It is widely accepted by the scientific community that turbulent flows are governed by the Navier-Stokes equations, for large Reynolds numbers, i.e. when the nonlinear advective effects dominate the linear viscous effects (internal friction within the fluids) in the Navier-Stokes equations. As such, the Navier-Stokes equations form the main building block in any fluid model, in particular in global climate models. Whether the solutions to the three-dimensional Navier-Stokes equations remain smooth, indefinitely in time, is one of the most challenging mathematical problems. Therefore, by the turn of the millennium, it was identified by the Clay Institute of Mathematics as one of the seven most outstanding Millennium Problems in mathematics, and it has set one million US dollars prize for solving it. Notably, reliable computer simulations of turbulent flows is way out of reach even for the most powerful state-of-the art supercomputers. In this talk I will describe, using layman language, the main challenges that the different scientific communities are facing while attempting to attack this problem. In particular, I will emphasize the mathematical point of view of turbulence. |

Date: | October 25, 2023 |

Time: | 6:00pm |

Location: | BLOC 302 |

Speaker: | Chia-Yu Chang, Texas A&M University |

Title: | Complexity of Matrix Multiplication |

Abstract: | One motivation to study tensors is from Complexity theory. In this talk, we will first introduce the complexity of matrix multiplication. Then I will explain the relation between matrix multiplication and tensors. Finally, we will present some known results of the complexity of matrix multiplication that is proved by using tensors notions. This talk is based on Chapter 1 of Landsberg, J. M. (2012). Tensors: geometry and applications. |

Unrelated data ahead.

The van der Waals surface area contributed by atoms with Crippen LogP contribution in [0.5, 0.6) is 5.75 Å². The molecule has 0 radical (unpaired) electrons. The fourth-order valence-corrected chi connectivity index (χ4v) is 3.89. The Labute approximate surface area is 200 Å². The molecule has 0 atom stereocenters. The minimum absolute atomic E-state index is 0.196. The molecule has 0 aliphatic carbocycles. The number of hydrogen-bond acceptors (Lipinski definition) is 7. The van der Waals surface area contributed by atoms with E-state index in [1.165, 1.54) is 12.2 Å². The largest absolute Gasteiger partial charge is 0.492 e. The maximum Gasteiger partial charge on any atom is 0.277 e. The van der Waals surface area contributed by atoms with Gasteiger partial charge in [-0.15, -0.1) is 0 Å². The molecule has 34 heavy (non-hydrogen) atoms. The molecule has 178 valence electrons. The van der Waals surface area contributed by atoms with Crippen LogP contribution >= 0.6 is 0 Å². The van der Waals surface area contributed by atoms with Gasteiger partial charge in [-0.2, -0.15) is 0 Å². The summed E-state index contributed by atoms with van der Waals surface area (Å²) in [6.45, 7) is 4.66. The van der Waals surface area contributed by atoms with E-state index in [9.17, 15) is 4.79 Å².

Date: | October 25, 2023 |

Time: | 6:00pm |

Location: | BLOC 302 |

Speaker: | Madison Sheridan, Texas A&M University |

Title: | A Brief Introduction to Finite Element Methods |

Abstract: | Numerical methods play a fundamental role in solving complex mathematical problems that arise in various scientific and engineering disciplines. Finite Element Methods are one of the most versatile and robust tools in this computational toolbox. We will motivate the use of the Finite Element Method by presenting various examples in which they are applied. We will then describe how one goes about implementing finite element methods to solve real world problems. |

Date: | November 1, 2023 |

Time: | 6:00pm |

Location: | BLOC 302 |

Speaker: | Jonas Lührmann, Texas A&M University |

Title: | Dispersive Waves and Solitons |

Abstract: | From the dynamics of quantum particles to the propagation of electromagnetic radiation and gravitational waves, nonlinear waves are everywhere in nature. Mathematically, such wave propagation phenomena can be described in terms of nonlinear dispersive and hyperbolic partial differential equations. Their solutions can exhibit different behaviors: some waves spread out, other waves form coherent structures, often called solitons, and yet other waves collapse.
In this talk I will first explain how linear dispersive waves typically behave. Then I will talk about the historic origins of a remarkable nonlinear phenomenon, namely the existence of solitons. Finally, I will discuss the fundamental role that radiation (linear dispersive waves) and solitons play for the long-time dynamics of nonlinear dispersive equations. |

Date: | November 15, 2023 |

Time: | 6:00pm |

Location: | BLOC 302 |

Speaker: | Wencai Liu, Texas A&M University |

Title: | Algebraic geometry, complex analysis and combinatorics in inverse spectral problems of periodic graph operators |

Abstract: | In this talk, we will discuss the significant role that the algebraic and analytic properties of complex Bloch and Fermi varieties play in the study of periodic operators. I will begin with some basics of periodic graph operators. Then, I will discuss our recent work, demonstrating how techniques from algebraic geometry, complex analysis, and combinatorics can be applied to investigate inverse spectral problems. |

Date: | November 29, 2023 |

Time: | 4:30pm |

Location: | |

Speaker: | Directed Reading Program, Texas A&M |

Title: | Final Presentations from Math Directed Reading Program |

Date: | November 30, 2023 |

Time: | 5:00pm |

Location: | |

Speaker: | Directed Reading Program, Texas A&M |

Title: | Final Presentations from Math Directed Reading Program |